Backyard fire issue merits more debate

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Backyard fire issue merits more debate

Postby Wilberforce » Fri Jul 06, 2012 6:00 pm

Fri Jul 06 2012
D’Amato: Backyard fire issue merits more debate
By Luisa D'Amato

It’s not usually the lofty, philosophical issues that fire up the readers of this daily journal the most. Instead, it’s the issues that hit close to home.

Roundabouts were a regional obsession for a while. Bicycle helmets are always discussed with passion. And now, my inbox is full of raging debates on backyard fires in Kitchener. Should they be allowed? Under what circumstances?

Kitchener used to ban backyard fires. But some people couldn’t see any reason for that law, so they went ahead and broke it. In 2006, says Coun. Berry Vrbanovic, the fire department was called about 280 times to deal with people who were illegally roasting their hotdogs and toasting their marshmallows. Everyone agreed this was a waste of the firefighters’ time and trucks. City hall decided it couldn’t fight the fires, so it legalized them instead.

Last week, Kitchener council tried for a compromise. They wanted to accommodate both the people who enjoy their backyard fires and their neighbours who are bothered by the smoke. A motion from Vrbanovic, allowing the fires only between 7 p.m. and 11 p.m. and requiring that they be built six metres from fences, property lines and other buildings, passed on June 25, the same night that it was proposed.

And at the end of August, council will also consider the second part of Vrbanovic’s plan: a bylaw limiting homeowners to six fires per year. For each fire, the homeowner would have to purchase a permit costing $10.

But wait a minute. All this is happening much too quickly, given the depth of feeling on all sides. Everyone needs time to talk, listen, and think.

The issue is more complicated than it seems. The pro-fire folks say some of their group can’t afford to go camping or cottaging, and a fire at home is an inexpensive opportunity to relax peacefully with friends and neighbours.

They are, generally, furious at the idea of paying a fee just to have a fire on their own property. They say the $10 fee is an administrative nightmare, a blatant cash grab — and indeed, Vrbanovic admits the amount is not justified by any study, but was simply put forward, the same night council met, just to attach “some value” to the permit.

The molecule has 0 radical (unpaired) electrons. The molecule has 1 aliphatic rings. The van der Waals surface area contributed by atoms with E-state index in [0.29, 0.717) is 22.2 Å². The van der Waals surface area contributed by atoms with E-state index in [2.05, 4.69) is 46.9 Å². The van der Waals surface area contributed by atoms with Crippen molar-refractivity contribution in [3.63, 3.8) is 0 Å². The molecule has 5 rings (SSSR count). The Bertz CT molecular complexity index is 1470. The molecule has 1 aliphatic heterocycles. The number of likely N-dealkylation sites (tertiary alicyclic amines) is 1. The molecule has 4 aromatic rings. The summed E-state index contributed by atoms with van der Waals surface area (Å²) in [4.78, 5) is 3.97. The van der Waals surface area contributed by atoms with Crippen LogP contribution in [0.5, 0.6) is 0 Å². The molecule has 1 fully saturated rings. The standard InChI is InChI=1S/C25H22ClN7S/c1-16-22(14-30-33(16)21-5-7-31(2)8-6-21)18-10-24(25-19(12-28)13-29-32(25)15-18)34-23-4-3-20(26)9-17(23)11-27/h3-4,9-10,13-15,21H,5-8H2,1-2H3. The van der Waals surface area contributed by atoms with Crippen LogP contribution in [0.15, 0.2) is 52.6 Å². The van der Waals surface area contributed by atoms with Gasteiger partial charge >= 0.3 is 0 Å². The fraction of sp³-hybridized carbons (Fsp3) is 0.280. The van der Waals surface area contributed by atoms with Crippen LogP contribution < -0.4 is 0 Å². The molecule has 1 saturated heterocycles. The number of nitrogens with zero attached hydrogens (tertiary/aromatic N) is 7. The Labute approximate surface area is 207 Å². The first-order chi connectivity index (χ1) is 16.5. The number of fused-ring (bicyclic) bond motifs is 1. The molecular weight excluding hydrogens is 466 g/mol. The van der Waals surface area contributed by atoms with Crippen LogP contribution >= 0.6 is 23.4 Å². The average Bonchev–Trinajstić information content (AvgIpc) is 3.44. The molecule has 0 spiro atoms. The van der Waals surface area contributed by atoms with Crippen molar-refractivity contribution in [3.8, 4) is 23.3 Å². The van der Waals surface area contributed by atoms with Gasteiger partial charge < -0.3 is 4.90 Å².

Meanwhile, the anti-fire people don’t see why they should go indoors and shut their windows on a beautiful night, just to avoid the pollution in the smoke blowing over from next door. Sometimes, it’s so bad that they can’t turn on their air conditioning because it would draw the toxins into the house.

Some people have told me about out-of-control fires next door to them that threatened to ignite nearby fences and trees. Sometimes the homeowner builds a fire and then leaves it unattended. And one person talked about a rude neighbour who burned plastic and construction materials in his yard, creating fumes so toxic that nearby folk actually got ill and their garden plants were ruined.

Lots of people have written to me with other ideas for a compromise. Some have suggested that propane and charcoal fires be allowed instead of wood, because these fuels burn much cleaner.

Others have said that a homeowner ought to get a fire permit just once — but it should only be issued if the firepit is inspected first, or if all the neighbours within 100 metres tell the city that they agree to the fire.

Coun. Zyg Janecki is one person who thinks events have moved too fast. “Nothing’s been thought out,” he said. And he’s right.

You never know: Someone out there might have already thought of the perfect compromise. And councillors need to know how residents feel. These are two good reasons that the city should start a survey, offered online and on the telephone, inviting residents to state their opinions and offer their ideas. Maybe there should be an open house too, with different options for the public to evaluate.

Certainly, Kitchener council is not going to please everyone with its final decision. But we will be a better and more neighbourly community if it listens to everyone first, and makes its decision later.

source ... ore-debate
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